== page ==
at  #2 UBC  100  UBC- Okanagan  64 –  The Thunderbirds (7-0) finished in a punishing 53-32 fashion, as the visiting Heat (1-8) hung in to as close as 14 points late in the 3rd quarter,  but were overwhelmed.  UBC’s  Conor Morgan takes over the Canada West scoring lead with a 34 point night, and Jordan Jensen-Whyte adds 20 pts/ 5 steals. Mitch Goodwin led UBC-O with 15 pts, and Aldrich Berrios tallied 9 pts/ 7 boards.  Key stats –  29 Heat turnovers vs 12 for the ‘Birds, and  33/41 free throws for the home side against  16/22 for UBC.   Box Score 


 

Other U-Spots games Friday

 Quebec-  Concordia  72  at UQAM 65

 Carleton Coach, Dave Smart, in the huddle with his Ravens, during their game with Brock tonight .

Carleton Coach, Dave Smart, in the huddle with his Ravens, during their game with Brock tonight .   photo –  Ron Wuotila for Canada West Hoops

Ontario –  at  #1 Carleton 80  #5 Brock 68,  at #4  Ottawa 79  #7  McMaster 59,  Algoma 76  at York 73 , Nipissing 83  at Waterloo  78,  at  Laurier 81 Laurentian 75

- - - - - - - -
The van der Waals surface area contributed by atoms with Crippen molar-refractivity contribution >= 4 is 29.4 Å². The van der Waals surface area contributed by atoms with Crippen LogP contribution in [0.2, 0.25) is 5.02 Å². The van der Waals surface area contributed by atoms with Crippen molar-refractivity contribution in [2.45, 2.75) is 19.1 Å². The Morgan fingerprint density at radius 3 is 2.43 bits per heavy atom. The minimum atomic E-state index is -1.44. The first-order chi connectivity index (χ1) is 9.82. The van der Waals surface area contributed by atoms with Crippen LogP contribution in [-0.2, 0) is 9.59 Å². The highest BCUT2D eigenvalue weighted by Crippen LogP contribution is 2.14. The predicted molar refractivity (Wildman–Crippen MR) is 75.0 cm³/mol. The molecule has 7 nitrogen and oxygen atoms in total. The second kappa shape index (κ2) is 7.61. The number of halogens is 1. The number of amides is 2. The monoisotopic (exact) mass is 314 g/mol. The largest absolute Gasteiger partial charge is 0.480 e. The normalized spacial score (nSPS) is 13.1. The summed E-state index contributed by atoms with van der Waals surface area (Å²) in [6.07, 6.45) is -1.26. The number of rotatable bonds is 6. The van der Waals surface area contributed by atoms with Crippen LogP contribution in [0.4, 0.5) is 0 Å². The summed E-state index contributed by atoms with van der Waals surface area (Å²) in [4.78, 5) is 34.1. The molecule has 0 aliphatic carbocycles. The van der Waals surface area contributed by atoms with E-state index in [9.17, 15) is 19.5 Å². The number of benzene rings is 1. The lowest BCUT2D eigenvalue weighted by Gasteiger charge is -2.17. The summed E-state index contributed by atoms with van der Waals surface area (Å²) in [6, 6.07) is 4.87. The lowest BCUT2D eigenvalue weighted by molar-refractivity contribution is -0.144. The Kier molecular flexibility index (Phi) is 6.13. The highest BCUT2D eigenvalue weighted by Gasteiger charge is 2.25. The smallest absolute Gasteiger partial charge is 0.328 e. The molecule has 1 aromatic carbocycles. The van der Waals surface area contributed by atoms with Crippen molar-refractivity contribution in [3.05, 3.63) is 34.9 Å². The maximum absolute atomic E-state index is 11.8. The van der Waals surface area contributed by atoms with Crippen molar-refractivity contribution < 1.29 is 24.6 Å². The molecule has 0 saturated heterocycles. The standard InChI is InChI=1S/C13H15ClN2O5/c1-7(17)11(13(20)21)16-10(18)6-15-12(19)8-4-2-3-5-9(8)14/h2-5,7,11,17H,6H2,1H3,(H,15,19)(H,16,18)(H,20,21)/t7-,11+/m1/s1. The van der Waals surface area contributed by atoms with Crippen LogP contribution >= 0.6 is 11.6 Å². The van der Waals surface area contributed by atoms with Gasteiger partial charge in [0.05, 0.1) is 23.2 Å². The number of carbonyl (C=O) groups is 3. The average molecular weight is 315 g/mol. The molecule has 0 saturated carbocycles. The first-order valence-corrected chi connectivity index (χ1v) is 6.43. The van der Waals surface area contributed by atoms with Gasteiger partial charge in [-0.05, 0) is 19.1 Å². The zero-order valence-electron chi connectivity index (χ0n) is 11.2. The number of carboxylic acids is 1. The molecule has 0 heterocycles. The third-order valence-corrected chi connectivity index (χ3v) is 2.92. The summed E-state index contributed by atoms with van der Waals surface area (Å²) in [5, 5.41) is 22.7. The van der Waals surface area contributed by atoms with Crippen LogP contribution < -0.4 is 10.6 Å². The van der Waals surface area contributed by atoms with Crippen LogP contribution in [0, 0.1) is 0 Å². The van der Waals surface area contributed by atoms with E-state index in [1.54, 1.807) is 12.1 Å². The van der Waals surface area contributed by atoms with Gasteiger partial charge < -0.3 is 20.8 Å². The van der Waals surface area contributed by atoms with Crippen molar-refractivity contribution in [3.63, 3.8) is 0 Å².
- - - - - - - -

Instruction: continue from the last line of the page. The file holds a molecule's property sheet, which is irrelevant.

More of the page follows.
Overtime –

  • Why do coaches develop ‘eye-tics’ and other nervous afflictions?  Well, one reason may be the Canada West playoff tie-breaking system.  This process takes place after all League games are done in February, but is cause for concern even now.  Here are the first 3 criteria . 1. Win/Loss record in head to head competition. 2. Win/Loss record versus common opponents. 3. Each team’s RPI ranking.  We are not likely to go beyond this RPI, but we may well get to it.  The Rating % Index is a complicated formula to judge a team based on their winning percentage, that of their League opponents, and of their  opponents’  opponents .   At present here are some RPIs … Manitoba 3W-6L – .6042 RPI = 3rd in Canada West  ?!  …   Regina 4W-3L – .4218 RPI  = 14th in the CW RPI !!  More to come.  Oh … #1 Carleton Ravens are 9-0 vs all CIS opponents, and 9th in the National RPI ranking.
  • Our continuing thanks and appreciation for the amazing work done by Martin Timmerman (Waterloo, ON) on his web-site   cishoops.ca  .  Schedules, results, team information, league standings across the country, and an absolute wealth of statistics, records, and salient facts about Canadian University Basketball. ( Martin, you ‘Da Dog’ !)
  • Is the 3 point shot ‘ruining the game’  or making it more exciting ? Let’s